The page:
Electricity producers of renewable energy are able to sell the electricity they produce on the wholesale market at that market price. However, electricity produced in electric power stations having an installed power of less than 1 MW, may only be sold to suppliers that are licensed in the areas in which the electric power stations are located at regulated prices set by NAER at the national level.

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Facilities for investors and access to the electricity grid
Meant to encourage investments in the field of E-RES exploitation, Law 220/2008 sets forth the facilities to be granted to investors for strategic projects in the field: guaranteeing to a maximum of 50% the value of any medium and long term loans; ensuring the transport infrastructure and utilities necessary for the initiation and development of the investment; ensuring access and the refurbishment of the existing infrastructure; exemptions from the payments of certain taxes and duties or reductions for reinvested profit for a period of 3 years from the start of the investment; and granting of financial contributions from the state budget for newly created jobs. Investors may also benefit from the following facilities: tax and duty exemptions or reductions for reinvested profit for a period of 3 years from the commencement of the investment; and the grant of financial contributions from the state budget for newly created jobs. However, the conditions and the period for granting such facilities are subject to a Government Decision to be adopted within 90 days from the effective date of Law 220/2008.

Producers of E-RES are granted priority access to the transport/distribution electric grid unless such priority affects the safety of the National Energy System, which is formed by all the grids, installations, equipment and plants. Therefore, the network operators (i.e. transporters and distributors) must draft regulations, which are to be periodically reviewed, regarding the costs for technical adaptations, connections to the network and network consolidations necessary for the link to the network of producers of electric power from renewable sources. The network operators must provide each new producer of electric power from renewable sources wishing to connect to the network with a detailed estimate of the costs related to such connection.

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The fact that the Romanian Parliament felt the need to issue a law detailing incentives for the production of E-RES, attests to Romania’s commitment to encourage an increase in renewable energy development. The nation has set a requirement that 33% of Romania’s production and supply of electricity be from renewable energy by 2010, 35% by 2015 and 38% by 2020. While these may not be easily achievable goals, the nation does seem serious about realizing them. Still, Law 220/2008 uses certain key terms that will have a great impact on the effective activity of potential producers or suppliers of electricity from E-RES, and those terms still need to be further clarified. At this point, the participants in this field await the regulations to be issued by the president of the NAER that will detail and clarify such terms, and set forth the proper enforcement of the law – which will further demonstrate Romania’s long-term commitment to promoting the production of E-RES electricity.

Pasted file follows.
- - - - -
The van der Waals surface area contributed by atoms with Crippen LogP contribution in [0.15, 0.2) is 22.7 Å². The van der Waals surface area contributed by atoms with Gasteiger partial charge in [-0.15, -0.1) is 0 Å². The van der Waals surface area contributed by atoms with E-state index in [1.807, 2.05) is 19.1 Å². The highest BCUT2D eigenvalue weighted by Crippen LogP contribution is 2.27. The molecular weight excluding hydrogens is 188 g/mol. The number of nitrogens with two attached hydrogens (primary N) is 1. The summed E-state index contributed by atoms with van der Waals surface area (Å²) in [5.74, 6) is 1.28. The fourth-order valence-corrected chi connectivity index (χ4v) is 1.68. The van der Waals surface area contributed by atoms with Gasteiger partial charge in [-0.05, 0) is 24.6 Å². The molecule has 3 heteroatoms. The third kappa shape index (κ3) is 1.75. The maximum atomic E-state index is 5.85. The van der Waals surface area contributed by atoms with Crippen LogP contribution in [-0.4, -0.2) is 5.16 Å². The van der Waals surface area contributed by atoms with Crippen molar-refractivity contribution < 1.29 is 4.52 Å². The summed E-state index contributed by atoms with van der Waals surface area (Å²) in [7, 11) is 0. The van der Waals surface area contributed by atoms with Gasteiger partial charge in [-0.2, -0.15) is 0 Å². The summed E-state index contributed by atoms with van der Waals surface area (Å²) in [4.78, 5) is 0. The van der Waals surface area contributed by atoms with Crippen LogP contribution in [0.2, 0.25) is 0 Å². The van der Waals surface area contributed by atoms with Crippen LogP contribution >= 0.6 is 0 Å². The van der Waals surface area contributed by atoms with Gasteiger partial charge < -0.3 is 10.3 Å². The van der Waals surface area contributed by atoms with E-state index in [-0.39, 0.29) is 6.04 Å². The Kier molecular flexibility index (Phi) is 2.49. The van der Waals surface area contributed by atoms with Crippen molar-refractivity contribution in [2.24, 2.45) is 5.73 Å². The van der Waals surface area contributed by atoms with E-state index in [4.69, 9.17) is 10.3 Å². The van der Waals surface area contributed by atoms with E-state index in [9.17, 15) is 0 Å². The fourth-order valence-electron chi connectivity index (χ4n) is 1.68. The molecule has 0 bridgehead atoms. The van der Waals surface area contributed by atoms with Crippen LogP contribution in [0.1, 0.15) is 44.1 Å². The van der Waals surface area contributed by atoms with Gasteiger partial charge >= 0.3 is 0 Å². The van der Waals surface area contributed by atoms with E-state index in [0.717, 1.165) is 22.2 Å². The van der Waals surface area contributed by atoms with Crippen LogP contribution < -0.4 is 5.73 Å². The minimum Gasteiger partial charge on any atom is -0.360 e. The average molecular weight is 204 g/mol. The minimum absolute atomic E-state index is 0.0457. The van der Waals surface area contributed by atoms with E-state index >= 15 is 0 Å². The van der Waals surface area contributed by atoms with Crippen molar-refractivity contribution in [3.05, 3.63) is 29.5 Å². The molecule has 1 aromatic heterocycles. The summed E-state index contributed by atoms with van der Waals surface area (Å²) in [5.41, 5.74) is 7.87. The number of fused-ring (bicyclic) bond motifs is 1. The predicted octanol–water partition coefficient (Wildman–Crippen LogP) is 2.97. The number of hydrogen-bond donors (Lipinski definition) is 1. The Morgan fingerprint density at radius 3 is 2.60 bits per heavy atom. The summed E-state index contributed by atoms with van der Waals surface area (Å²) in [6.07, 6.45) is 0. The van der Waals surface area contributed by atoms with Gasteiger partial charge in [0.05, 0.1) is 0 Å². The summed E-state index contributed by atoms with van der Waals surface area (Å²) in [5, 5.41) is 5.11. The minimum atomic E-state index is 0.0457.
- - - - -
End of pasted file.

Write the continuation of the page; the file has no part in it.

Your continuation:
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Editors Note: It is our policy not to mention our clients by name in The Romanian Digest™ or discuss their business unless it is a matter of public record and our clients approve. The information herein is correct to the best of our knowledge and belief at press time. Specific advice should be sought from us, however, before investment or other decisions are made.

Copyright 2008 Rubin Meyer Doru & Trandafir, societate civila de avocati. All rights reserved. No part of The Romanian Digest™ may be reproduced, reused or redistributed in any form without prior written permission from the publisher.